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GROUND/WORK: A Design Competition for Van Alen Institute’s New Street-Level Space

ABOUT

Can you teach a 120-year-old organization new tricks?

Competition Launch: May 2013

From 1982 to 2014, the Institute occupied the sixth floor of 30 West 22nd Street in the Flatiron District of Manhattan, where a diverse program of competitions, curatorial initiatives, and public events made it an influential center for design innovation. In 2013, as the Institute refocused its energies on developing cross-disciplinary research, provocative public programs, and inventive design competitions, we knew we needed a new space.

Capitalizing on the dynamic street-level presence of Van Alen Books—the Institute’s temporary bookstore and event space launched in 2011—Ground/Work presented an opportunity to reposition the Institute and its projects in a space that was more visible, accessible, and participatory in public life, with a clear connection to the street level and the city at large.

Ground/Work invited emerging designers, up to ten years out of school, to propose bold visions for a light and highly flexible ground-floor space to accommodate public events, exhibitions and installations, and office space. This two-stage competition sought portfolio submissions from designers through June 2013. Three individual entrants were selected as finalists for the second stage of the competition and received a stipend to develop their design proposals over a three-week period. Finalists revealed their designs on September 4, 2013, and the winner was announced on September 12, 2013, after which the team had four months to complete design work. Construction began in winter 2013; the space opened to the public in winter 2014.

Tour the new Van Alen street-level space.

winner
Multi-project exhibition scenario.
Street Scenario.
Office Scenario.
Lecture Scenario.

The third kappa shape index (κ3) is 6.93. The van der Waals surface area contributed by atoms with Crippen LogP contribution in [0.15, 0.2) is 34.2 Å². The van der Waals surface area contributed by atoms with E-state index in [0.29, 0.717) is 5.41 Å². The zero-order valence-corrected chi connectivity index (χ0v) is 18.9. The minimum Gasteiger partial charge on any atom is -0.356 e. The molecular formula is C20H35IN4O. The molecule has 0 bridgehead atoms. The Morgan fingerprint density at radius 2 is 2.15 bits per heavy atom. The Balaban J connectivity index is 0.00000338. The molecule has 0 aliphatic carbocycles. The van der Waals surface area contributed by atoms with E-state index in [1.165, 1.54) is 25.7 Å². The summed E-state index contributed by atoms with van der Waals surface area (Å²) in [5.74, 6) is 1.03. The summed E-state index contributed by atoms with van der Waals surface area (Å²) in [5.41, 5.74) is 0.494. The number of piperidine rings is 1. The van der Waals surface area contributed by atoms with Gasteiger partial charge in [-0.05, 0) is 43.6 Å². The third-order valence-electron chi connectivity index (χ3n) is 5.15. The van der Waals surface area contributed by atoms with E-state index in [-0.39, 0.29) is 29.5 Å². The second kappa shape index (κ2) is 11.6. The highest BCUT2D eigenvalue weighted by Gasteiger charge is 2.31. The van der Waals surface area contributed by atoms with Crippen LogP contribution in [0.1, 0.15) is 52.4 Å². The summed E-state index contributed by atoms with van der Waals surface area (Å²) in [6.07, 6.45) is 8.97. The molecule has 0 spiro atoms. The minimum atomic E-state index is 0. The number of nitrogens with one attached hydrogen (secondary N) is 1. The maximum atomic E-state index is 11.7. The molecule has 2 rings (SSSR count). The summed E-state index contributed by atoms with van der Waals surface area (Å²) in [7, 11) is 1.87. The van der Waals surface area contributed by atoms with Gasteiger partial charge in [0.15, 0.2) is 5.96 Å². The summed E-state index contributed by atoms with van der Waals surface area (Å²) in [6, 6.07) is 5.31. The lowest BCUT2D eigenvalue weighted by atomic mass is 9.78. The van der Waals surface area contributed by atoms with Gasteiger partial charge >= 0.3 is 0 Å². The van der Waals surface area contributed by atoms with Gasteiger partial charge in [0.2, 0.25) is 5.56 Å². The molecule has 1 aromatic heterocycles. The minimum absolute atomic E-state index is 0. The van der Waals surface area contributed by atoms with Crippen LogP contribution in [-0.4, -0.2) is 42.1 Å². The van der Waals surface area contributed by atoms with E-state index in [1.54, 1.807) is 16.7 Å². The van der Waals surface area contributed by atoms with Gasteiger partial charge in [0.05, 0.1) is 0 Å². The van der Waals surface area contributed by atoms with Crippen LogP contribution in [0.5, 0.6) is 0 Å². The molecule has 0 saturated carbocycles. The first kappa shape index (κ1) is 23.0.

Dinner Scenario.

Collective LOK

The new home of the Van Alen has to be many things at once. The brief requires curatorial flexibility for a breadth of public programming including exhibitions, lectures, reading groups, and book launches; a comfortable and efficient office environment for different scales and modes of work ranging from formal to casual; a framework that can grow to include the second floor and basement as the institution expands in the future; and a mobile street seat that will bring the Van Alen’s mission into the urban realm.

To accommodate this range of possibilities within a limited square footage, we propose a Screen Play; a mechanism to order these spatial, curatorial, and temporal scenarios through a subtle interplay of surfaces that creates a complex and ambiguous presence in the city.

The project employs five types of screen play to enable and give shape to the broadest possible range of uses. Along the east face, a polycarbonate wall of fixed and sliding panels masks a dense pochÉ of private and semi-private programs, producing a figure in plan that is calibrated along its length to accommodate different scales of use from work areas to public events. Above, asynthetic ceiling houses projectors, track and fluorescent lighting, acoustic cones, and mechanical equipment within a module that inverts the traditional heavy coffer into an ethereal geometry of suspended scrims that both obscure and reveal what lies above. Along the west wall, a long niche provides a panoramic screen for continuous multi-projection as well as uninterrupted wall space for exhibition display, seating, and storage. Mirrored exterior screensextend the space outward to include the mobile street seat in front and an outdoor terrace in back, doubling the facade to create a layered threshold from the city into the institutional space of the Van Alen. Translucent interior scrims can be lowered from the ceiling to bracket different programmatic areas, allowing the scale of spaces to be controlled for curatorial and staff needs.

The complex interaction of these surfaces according to different conditions of use creates subtle, luminous effects of reflection, transparency, and translucency that alternately reveal or obscure the changing presence of these activities within the space of the city. Presented here are a few of the scenarios we imagine for the Van Alen’s future performance as a cultural and curatorial space. Screen Play provides a powerful spatial platform for these scenarios, one that we hope will come to be uniquely identified with the Van Alen and its public mission.

TEAM

Jon Lott, William O’Brien Jr., Michael Kubo